The dissident Roman Catholic Archbishop from France, Monseigneur Marcel Lefebvre, has been to Italy to reaffirm his support for traditional worship.
GV EXTERIOR Pallavicini Palace, Rome, Italy.
SVs: priests, nuns and others arriving at Palace. (3 shots)
SVs: rebel roman Catholic Archbishop Marcel Lefebvre arriving. (2 shots)
SV PULL BACK TO MV: loudspeaker on wall relaying Lefebvre's speech inside, and people listening.
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Background: The dissident Roman Catholic Archbishop from France, Monseigneur Marcel Lefebvre, has been to Italy to reaffirm his support for traditional worship. The latest move in his continuing campaign against official Vatican reform moves within the church came at the invitation of one of Italy's royalty, and was supported by a gathering of like-minded priests and nuns.
SYNOPSIS: Monseigneur Lefebvre addressed a gathering of supporters at the Pallavicini Palace in Rome, the Italian capital. The 18th-century palace is the home of Princess Elvina Pallavicini, who called the meeting and invited 600 other nobles, priests and nuns to attend. Several cardinals declined, but a number of clergy accepted the invitation and appeared in their working robes.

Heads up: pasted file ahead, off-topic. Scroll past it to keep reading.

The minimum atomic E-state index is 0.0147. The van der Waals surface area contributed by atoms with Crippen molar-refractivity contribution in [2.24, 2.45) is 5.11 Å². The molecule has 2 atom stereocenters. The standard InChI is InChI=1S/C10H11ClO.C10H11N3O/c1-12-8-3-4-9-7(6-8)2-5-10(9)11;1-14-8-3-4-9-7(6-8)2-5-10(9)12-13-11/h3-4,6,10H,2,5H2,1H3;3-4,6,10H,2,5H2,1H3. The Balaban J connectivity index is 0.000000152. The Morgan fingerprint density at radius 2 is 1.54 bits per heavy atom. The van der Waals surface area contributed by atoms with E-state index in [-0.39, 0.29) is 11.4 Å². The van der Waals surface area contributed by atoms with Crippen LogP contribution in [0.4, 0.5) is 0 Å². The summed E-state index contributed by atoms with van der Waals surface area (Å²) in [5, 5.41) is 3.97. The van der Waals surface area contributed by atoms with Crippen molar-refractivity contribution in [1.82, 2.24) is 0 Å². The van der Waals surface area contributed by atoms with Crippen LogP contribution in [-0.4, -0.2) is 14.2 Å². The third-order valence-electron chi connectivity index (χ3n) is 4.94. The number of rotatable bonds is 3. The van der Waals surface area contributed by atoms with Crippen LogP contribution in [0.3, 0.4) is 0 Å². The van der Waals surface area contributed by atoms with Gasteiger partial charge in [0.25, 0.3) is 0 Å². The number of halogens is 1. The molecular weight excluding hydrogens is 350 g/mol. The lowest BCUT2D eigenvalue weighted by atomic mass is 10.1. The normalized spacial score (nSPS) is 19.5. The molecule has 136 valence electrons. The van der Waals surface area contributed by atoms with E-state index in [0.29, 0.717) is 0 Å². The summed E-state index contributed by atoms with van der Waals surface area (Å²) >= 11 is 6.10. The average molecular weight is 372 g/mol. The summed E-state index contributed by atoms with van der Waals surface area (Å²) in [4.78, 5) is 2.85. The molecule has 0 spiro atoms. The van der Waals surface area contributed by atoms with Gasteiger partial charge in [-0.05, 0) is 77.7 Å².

Monseigneur Lefebvre himself, who has been dubbed 'the anti-Pope' in some roman Catholic circles, is opposed to several specific reforms instituted by Pope Paul - most especially the abolition of the traditional Latin mass. He's been suspended from all ministerial duties by the Pontiff himself, although he's continued serving mass and had undertaken to ordain several priests at the end of June.
In a fervent speech relayed to outside listeners by loudspeaker, Monseigneur Lefebvre said he would continue his denunciation of Church reforms, and serving mass in Latin. 'I do not want to die a Protestant, ' he said, referring to moves towards coming closer to the Anglican and Protestant churches. He said it was impossible for him to orient his controversial seminary at Eccne, Switzerland, in the new ways of the Church. Vatican support for religious liberty had destroyed the missionary movement, he said, and he ridiculed an apparently official decision by the Archbishop of Marseilles in France to give marriage-type blessings to couples who said they were not ready for the full marriage ceremony.